We all accept that processing food has benefits for public safety and convenience. As a result, I hope that no one in the debate yearns for a return to subsistence farming and only local production and consumption. The world is simply not like that.

That said, we need to have some view of the world that we want before we can decide on the nostrums that will deliver it. I believe that people want one-stop shopping, and we have proven that by going to the places where such shopping is easy. They want decent quality and make discriminating choices both between supermarkets and between supermarkets and other alternatives.

Increasingly, people want year-round availability. When I was a bairn, fruit and vegetables were seasonal, but consumers no longer want such seasonality. They also want convenient products that free up personal time, which is why pre-prepared food dominates so many of our supermarket shelves. In fact, such a concept is not particularly new: the Cornish pasty is a convenience food that the worker used to take to the field. It was designed particularly for that purpose, with a crust that the worker's grubby hand could hold while he ate the rest of it.

Consumers want free parking, but they also want fewer supermarkets. We have to try to resolve the contradictions in what the public want.

Shiona Baird: The member's Cornish pasty would have been home-made from fresh ingredients. Does the member agree that, in that regard, there would be a significant difference between the nutritional benefits of what is being offered for sale now and those of the food that was eaten then?

Stewart Stevenson: I suspect that there were Cornish pasties that could poison people and Cornish pasties that would be excellent for them. There is merit in having consistency in delivered products and a processing system that supports public safety. That said, the supermarkets are not free from criticism.

Although supermarkets dominate the market, the biggest buyer is the Government. As Richard Lochhead has advocated in the SNP amendment, the Government not only has a role in drawing the supermarkets into a debate in the hope that we might bang heads together for the benefit of consumers, producers and our communities but should be doing more to support our primary producers.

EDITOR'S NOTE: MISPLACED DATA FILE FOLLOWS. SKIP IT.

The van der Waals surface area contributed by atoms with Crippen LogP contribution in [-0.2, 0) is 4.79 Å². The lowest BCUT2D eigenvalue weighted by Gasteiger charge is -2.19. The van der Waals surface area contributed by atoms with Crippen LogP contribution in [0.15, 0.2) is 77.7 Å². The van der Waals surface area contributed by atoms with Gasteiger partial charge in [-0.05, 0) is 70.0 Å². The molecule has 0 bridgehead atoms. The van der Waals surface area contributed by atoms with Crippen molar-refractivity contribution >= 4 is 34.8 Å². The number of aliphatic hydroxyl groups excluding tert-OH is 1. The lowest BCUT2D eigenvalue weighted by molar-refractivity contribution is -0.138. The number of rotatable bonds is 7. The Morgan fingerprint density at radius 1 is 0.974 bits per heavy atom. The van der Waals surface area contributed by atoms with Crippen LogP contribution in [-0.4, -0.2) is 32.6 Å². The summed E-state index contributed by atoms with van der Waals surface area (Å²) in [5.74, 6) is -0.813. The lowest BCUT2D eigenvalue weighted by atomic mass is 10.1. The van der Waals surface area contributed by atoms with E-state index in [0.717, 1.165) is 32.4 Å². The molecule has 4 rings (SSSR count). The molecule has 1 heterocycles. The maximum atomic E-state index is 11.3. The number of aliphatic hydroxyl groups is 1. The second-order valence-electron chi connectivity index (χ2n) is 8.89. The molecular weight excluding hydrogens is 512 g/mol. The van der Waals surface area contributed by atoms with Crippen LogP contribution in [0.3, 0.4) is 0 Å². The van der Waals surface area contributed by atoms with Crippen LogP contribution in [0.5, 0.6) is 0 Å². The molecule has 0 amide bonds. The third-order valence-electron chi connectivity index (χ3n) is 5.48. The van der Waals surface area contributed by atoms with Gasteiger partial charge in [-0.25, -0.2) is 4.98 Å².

In that respect, I make no apology for returning to the subject of pork. Although our welfare standards for pork production are incredibly high, standards in the rest of the EU—the free market within which we operate—are not so high. What happens? Because produce is cheaper in other countries, the Government and others buy from there. The Government needs to address that matter.

My constituency contains primary producers and producers of processed foods, both of which are important to my constituents. Indeed, most of the salmon, beef and chicken in supermarkets comes from factories in my constituency. It is a shame that people cannot always tell that that is the case. One would have to know the three-digit code on a Tesco label that identifies the supplier. I hope that, when the Government speaks to the supermarkets, it persuades them to break the code to let us find out which produce is local.

It would also be worth discussing the issue of transport with the supermarkets. Although the Tesco supermarket in Fraserburgh sells fish that is caught and landed in the north-east, that fish has come via the north-east of England. It does not even use local suppliers.

We have free choice. When I go to my local butcher, John Stewart—I will give him a name check, because he is worth it—he tells me which field the beef has come from. The meat is also cheaper than it is at Tesco. I have—and I make—that choice. However, supermarkets have many advantages, particularly with regard to business rates, and I invite the minister to tell us what he plans to do about that.

I am happy to support Richard Lochhead's amendment.

11:18

24 November 2004

S2M-2003 Lung Cancer

Scottish Parliament

Wednesday 24 November 2004

[THE DEPUTY PRESIDING OFFICER opened the meeting at 14:30]

… … …

Lung Cancer

The Deputy Presiding Officer (Trish Godman): The final item of business is a members' business debate on motion S2M-2003, in the name of Irene Oldfather, on lung cancer awareness month. The debate will be concluded without any question being put.

Motion debated,